The United Arab Emirates Space Agency today announced the commencement of a new Emirati interplanetary mission, designed to further accelerate the young nation’s space engineering, scientific research and exploration capabilities and drive innovation and opportunity in the country’s private sector.
Built on the knowledge and experience gained from the Emirates Mars Mission (EMM), the new mission will involve significant participation from Emirati private sector companies. It is scheduled for launch in 2028, with the primary goal of exploring the asteroid belt between Mars and Jupiter, the source of most meteorites that impact earth.
The spacecraft will undertake a 3.6 billion-kilometre, five-year journey, which will see it perform gravity assist manoeuvres by orbiting first Venus, then Earth in order to build the velocity required in order to reach the main asteroid belt, located beyond Mars. Its trajectory around Venus will see it reaching a solar proximity of 109 million kilometres, requiring substantial thermal protection and a furthest distance from the sun of 448 million kilometres, requiring high levels of insulation and spacecraft operation with minimal levels of available solar energy.
Through its journey, it will study seven main belt asteroids. It will be built using the substantial heritage and intellectual property (IP) acquired during the development of the Emirates Mars Mission and its Hope Probe, currently orbiting Mars and gathering unique data on Mars’ atmospheric composition and interactions.
The mission will make its first close planetary approach orbiting Venus in mid-2028, followed by a close orbit of Earth in mid-2029. It will make its first fly-by of a main asteroid belt object in 2030, going on to observe a total of seven main belt asteroids before its final landing on an asteroid 560 million kilometres from Earth in 2033. This will make the Emirates the fourth nation to land a spacecraft on an asteroid.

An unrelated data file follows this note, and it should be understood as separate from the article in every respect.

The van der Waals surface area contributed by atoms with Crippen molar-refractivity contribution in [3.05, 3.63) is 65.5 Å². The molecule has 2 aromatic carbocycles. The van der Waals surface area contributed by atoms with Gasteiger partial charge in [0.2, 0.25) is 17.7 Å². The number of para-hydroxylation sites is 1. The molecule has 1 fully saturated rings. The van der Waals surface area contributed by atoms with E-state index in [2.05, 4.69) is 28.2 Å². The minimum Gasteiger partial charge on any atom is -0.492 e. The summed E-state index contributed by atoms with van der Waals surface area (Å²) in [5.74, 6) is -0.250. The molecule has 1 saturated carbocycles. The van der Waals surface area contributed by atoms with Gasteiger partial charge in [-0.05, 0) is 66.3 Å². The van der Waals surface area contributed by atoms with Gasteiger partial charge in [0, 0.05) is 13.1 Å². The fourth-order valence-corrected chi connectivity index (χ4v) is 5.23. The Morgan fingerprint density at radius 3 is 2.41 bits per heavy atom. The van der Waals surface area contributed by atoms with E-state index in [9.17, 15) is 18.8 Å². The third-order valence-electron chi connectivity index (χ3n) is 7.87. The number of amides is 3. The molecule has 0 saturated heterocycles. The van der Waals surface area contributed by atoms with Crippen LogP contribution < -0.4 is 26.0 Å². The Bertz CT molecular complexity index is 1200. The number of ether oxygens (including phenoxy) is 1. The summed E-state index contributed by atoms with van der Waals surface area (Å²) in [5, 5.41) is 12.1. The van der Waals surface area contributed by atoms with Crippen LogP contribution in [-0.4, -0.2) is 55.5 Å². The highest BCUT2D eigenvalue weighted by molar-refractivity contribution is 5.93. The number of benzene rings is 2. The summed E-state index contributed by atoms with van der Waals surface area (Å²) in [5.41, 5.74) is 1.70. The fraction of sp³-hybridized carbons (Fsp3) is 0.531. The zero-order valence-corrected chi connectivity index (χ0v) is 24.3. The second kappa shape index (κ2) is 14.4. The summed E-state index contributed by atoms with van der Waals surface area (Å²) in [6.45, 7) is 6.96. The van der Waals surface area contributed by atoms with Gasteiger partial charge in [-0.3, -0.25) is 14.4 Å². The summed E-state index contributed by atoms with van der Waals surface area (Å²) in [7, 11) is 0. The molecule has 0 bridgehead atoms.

The mission brings extensive challenges that go beyond EMM in terms of spacecraft design and engineering, interplanetary navigation and complex systems integration, requiring new levels of performance from its communications, power and propulsion systems as well as demanding intensive mission control. The precise science goals and instrumentation to be deployed on the mission are to be announced in mid-2022.
The mission is to be developed in partnership with the Laboratory for Atmospheric and Space Physics (LASP) at the University of Colorado, Boulder. LASP was the primary knowledge transfer partner for EMM, bringing over seventy years’ experience in spacecraft and instrumentation design and development and helping advise, train and develop the team of Emirati engineers, software developers and scientists who worked on EMM, many of whom will go on to work on this new mission.
Five initiatives are being launched around the new mission by the UAE Space Agency to accelerate the development of the UAE’s space sector:
- A fully funded program to establish Emirati space sector businesses.
- Priority access to contracts and procurement for the mission by Emirati companies.
- A vocational training program to train young Emiratis on component assembly and space subsystems engineering.
- A program to bring local and international universities and research centres together to work on the mission, including LASP and Emirates University.